Contractivity and length of words and passages The relationship between knowledge of contractions (contractivity) and WPP and WPS was examined using a two-tailed Pearson bivariate correlation analysis. For both the WPP and WPS, the Pearson correlation analysis was used to examine both the relationship between the overall mean WPP and WPS of each student's writing samples and mean contractivity, as well as the relationship between scores at each grade level and the number of contractions known at that grade level. Contractivity was calculated on the basis of the total number of contractions that each student mastered during each year of the study, as reported annually by the students' teachers of students with visual impairments on the checklist provided in the Assessment of Braille Literacy Skills (Koenig & Farrenkopf, 1995). Characteristics of the compositions The quality of the content of the compositions was analyzed according to a threecategory ranking system developed for the
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Writing mechanics
During the second year of the study, the researchers decided also to document the students' writing mechanics. They were asked to videotape from an angle where hand and finger movements could be observed. In many cases, it was not possible to do so or the observers overlooked the taping, so a visual analysis of the students' writing mechanics was possible for only about half the samples. Each videotape was rated for appropriate fingering, use of the line spacer, firm pressure on keys, checking work during writing, and changing a line on hearing the bell. Items were rated as evident consistently, sometimes evident, or not observed.
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To explore the relationship between writing skills and reading achievement, the researchers compared the writing compositions of the six highest-achieving readers in the study with those of the seven lowestachieving readers. Low-achieving students were those whose reading assessments were at or below grade level throughout the study, while high-achieving students were those whose reading assessments were at or above grade level throughout the study (Wall Emerson, Sitar, Erin, Wormsley, & Herlich, 2009). A /-test was used to compare the mean number of WPS, WPP, and composition scores of the two groups.


passages or the absence of a composition format), and most of the samples that could be scored consisted of simple sentences, such as "I like to play at home." Twenty-nine students had samples that could be scored from Grades 1 and 2; only 20 students had samples from Grade 3, and 11 had samples from Grade 4. Therefore, only samples from the Grade 1-Grade 2 combination were scored to ensure that the results were not due to maturity or missing samples. The average score for each student from Grade 1 and Grade 2 was calculated, and the relationship of this score with the level of contractivity was calculated. The Pearson two-tailed correlation for contractivity and Grade 1-Grade 2 content scores was .391 (p = .0435), which was not statistically significant (Schoch, 2008).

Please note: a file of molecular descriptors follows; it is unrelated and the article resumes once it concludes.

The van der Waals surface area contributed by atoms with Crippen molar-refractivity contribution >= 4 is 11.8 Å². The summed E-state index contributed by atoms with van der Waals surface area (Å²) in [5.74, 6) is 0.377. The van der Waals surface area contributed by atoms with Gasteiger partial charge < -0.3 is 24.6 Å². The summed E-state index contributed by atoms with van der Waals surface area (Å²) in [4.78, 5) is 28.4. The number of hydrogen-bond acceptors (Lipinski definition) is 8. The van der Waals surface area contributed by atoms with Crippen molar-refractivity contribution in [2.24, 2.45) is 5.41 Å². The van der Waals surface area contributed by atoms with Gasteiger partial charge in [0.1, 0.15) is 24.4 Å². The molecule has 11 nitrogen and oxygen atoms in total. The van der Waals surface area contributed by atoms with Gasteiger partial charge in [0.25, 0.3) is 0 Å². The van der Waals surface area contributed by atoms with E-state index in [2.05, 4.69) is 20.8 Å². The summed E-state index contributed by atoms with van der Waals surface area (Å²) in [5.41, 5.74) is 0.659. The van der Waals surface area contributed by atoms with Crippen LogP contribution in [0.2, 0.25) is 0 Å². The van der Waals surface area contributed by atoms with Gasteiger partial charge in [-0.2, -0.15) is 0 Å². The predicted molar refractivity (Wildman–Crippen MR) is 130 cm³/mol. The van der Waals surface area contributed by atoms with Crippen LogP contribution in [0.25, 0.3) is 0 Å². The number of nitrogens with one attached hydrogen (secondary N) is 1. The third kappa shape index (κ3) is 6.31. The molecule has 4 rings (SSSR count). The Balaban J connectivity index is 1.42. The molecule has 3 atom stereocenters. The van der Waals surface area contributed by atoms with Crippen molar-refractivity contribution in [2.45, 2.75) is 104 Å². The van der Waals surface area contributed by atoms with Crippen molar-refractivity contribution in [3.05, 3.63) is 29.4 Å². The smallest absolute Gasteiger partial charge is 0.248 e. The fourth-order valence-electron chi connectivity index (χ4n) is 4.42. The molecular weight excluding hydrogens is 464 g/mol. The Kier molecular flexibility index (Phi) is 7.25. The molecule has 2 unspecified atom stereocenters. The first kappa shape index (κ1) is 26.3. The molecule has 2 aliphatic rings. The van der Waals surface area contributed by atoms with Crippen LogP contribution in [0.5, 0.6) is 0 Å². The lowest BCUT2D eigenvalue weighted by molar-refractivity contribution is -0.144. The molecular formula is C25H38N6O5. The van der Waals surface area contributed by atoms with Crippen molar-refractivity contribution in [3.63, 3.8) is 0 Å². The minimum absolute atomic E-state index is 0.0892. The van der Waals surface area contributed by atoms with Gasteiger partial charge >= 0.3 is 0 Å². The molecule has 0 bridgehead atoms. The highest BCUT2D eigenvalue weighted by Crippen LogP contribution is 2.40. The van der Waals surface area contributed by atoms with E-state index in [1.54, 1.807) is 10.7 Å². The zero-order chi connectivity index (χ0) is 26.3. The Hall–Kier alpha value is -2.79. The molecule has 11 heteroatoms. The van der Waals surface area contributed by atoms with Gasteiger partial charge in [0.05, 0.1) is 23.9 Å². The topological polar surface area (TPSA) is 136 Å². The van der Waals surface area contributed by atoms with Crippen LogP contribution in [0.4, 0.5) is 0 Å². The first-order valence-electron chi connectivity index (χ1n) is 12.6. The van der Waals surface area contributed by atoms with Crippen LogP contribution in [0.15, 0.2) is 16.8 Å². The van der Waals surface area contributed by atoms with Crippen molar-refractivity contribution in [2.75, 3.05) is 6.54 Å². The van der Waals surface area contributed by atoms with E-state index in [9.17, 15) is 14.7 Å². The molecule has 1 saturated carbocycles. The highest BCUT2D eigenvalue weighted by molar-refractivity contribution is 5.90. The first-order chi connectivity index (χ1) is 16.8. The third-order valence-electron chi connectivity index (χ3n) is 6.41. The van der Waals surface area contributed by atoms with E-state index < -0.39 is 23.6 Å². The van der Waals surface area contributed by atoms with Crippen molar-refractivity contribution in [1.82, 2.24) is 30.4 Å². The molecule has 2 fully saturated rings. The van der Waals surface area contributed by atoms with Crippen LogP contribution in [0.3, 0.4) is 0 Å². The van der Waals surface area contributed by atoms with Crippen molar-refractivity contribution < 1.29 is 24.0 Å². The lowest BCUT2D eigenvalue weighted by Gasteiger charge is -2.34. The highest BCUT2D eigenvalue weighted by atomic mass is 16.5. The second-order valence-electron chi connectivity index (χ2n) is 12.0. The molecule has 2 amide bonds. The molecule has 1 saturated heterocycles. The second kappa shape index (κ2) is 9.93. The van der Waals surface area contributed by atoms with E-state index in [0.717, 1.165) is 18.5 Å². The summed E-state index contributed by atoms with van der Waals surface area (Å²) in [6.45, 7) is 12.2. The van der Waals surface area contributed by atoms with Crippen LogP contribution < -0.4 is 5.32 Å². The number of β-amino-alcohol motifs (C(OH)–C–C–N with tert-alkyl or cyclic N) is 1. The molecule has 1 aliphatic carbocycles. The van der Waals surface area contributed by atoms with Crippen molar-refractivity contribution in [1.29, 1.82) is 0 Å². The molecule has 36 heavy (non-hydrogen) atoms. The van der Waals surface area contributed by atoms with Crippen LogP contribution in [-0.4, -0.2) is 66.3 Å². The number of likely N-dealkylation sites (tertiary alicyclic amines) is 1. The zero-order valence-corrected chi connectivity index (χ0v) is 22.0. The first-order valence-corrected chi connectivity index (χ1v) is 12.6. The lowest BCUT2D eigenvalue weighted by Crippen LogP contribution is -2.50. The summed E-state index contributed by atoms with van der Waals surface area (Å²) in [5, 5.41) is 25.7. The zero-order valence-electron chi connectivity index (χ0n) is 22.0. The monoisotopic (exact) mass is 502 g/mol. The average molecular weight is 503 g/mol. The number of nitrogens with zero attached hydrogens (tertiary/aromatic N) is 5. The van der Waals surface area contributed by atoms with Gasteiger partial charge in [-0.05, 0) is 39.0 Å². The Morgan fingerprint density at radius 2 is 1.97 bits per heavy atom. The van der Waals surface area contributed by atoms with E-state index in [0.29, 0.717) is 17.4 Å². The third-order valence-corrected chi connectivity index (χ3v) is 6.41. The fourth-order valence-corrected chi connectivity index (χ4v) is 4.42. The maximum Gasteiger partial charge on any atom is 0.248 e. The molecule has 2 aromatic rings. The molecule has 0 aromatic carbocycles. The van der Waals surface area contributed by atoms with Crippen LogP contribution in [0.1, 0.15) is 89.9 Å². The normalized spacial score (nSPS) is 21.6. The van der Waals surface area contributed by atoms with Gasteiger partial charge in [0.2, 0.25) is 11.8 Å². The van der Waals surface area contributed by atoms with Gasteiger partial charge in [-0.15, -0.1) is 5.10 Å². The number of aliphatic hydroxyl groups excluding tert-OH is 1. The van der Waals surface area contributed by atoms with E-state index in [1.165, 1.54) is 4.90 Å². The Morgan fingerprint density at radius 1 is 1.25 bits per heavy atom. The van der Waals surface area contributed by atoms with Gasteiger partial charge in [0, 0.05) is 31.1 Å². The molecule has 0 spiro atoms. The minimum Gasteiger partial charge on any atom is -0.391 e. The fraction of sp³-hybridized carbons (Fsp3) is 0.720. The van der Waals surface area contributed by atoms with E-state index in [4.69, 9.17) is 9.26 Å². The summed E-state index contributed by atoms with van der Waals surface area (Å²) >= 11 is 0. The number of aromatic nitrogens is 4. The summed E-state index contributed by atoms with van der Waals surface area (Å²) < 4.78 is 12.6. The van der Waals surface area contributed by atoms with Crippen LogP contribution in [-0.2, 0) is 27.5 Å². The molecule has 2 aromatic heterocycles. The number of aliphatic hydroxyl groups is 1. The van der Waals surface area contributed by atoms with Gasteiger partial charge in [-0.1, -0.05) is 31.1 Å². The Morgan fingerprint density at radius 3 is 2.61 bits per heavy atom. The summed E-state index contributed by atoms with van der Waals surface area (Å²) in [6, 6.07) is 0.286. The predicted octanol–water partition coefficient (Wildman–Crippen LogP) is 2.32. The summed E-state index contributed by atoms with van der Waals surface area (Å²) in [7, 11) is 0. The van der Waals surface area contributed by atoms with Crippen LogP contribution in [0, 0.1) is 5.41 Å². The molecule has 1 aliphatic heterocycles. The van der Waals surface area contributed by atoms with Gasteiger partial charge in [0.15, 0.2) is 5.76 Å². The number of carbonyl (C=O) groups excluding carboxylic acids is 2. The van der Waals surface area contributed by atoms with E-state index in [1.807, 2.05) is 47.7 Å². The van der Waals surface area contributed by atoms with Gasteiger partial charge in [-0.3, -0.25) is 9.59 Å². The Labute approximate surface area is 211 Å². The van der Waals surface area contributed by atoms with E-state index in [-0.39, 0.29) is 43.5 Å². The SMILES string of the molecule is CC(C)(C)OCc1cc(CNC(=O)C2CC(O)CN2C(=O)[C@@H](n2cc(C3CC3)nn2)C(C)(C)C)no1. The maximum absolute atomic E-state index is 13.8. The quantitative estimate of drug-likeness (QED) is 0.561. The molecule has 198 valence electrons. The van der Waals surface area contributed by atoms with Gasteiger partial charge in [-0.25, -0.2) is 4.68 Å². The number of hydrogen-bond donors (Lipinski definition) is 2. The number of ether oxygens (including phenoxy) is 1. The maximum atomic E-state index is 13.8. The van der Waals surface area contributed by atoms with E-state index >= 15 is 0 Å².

The two-tailed Pearson bivariate correlation analysis of WPP and WPS with contractivity was calculated using mean scores across grade levels as well as individual raw scores for each grade level. The only statistically significant correlation was a positive correlation between overall WPP and contractivity; as the students mastered more contractions, the overall mean number of WPP increased. The Pearson two-tailed correlation for contractivity and WPP scores was .388 (p = .016).

No significant relationship between contractivity and composition scores was found. Composition scores were calculated only for students who had writing samples for both Grades 1 and 2 because few students had complete samples in kindergarten (because of the shortness of

Writing miscues were analyzed for all the writing samples. In total, 321 miscues were identified in the 113 writing samples. These miscues were classified as phonetic, which were attempts to spell according to the sounds of the word; braille, which were associated with braille rules or configurations; and unknown, for which the reason for the error could not be determined. Of all the writing miscues, 81% (260) were phonetic, reflecting the students' attempts to write an unfamiliar word on the basis of their knowledge of the relationships of sounds and symbols. Examples of these miscues included pritty for pretty and sandgo for San Diego. Only 13% (40) of the miscues were braille related; these miscues were symbols that were probably an error in braille writing, as judged by the similarity of the symbols. These

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Boxl Types of braille miscues.